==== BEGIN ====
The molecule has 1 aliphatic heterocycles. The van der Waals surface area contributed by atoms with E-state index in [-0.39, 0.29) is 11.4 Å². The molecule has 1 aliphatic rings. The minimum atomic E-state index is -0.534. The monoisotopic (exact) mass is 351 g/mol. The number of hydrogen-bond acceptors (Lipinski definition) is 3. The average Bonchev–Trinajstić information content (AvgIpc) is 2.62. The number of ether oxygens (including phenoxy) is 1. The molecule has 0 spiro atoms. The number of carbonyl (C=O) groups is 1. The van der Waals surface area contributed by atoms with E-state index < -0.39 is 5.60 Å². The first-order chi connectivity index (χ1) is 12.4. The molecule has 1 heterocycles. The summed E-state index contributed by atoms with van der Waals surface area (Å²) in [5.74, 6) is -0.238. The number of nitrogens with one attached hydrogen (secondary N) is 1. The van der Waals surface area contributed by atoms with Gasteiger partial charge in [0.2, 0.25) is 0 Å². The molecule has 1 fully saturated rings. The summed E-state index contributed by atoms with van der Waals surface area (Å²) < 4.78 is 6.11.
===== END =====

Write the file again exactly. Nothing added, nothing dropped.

The molecule has 1 aliphatic heterocycles. The van der Waals surface area contributed by atoms with E-state index in [-0.39, 0.29) is 11.4 Å². The molecule has 1 aliphatic rings. The minimum atomic E-state index is -0.534. The monoisotopic (exact) mass is 351 g/mol. The number of hydrogen-bond acceptors (Lipinski definition) is 3. The average Bonchev–Trinajstić information content (AvgIpc) is 2.62. The number of ether oxygens (including phenoxy) is 1. The molecule has 0 spiro atoms. The number of carbonyl (C=O) groups is 1. The van der Waals surface area contributed by atoms with E-state index < -0.39 is 5.60 Å². The first-order chi connectivity index (χ1) is 12.4. The molecule has 1 heterocycles. The summed E-state index contributed by atoms with van der Waals surface area (Å²) in [5.74, 6) is -0.238. The number of nitrogens with one attached hydrogen (secondary N) is 1. The van der Waals surface area contributed by atoms with Gasteiger partial charge in [0.2, 0.25) is 0 Å². The molecule has 1 fully saturated rings. The summed E-state index contributed by atoms with van der Waals surface area (Å²) < 4.78 is 6.11.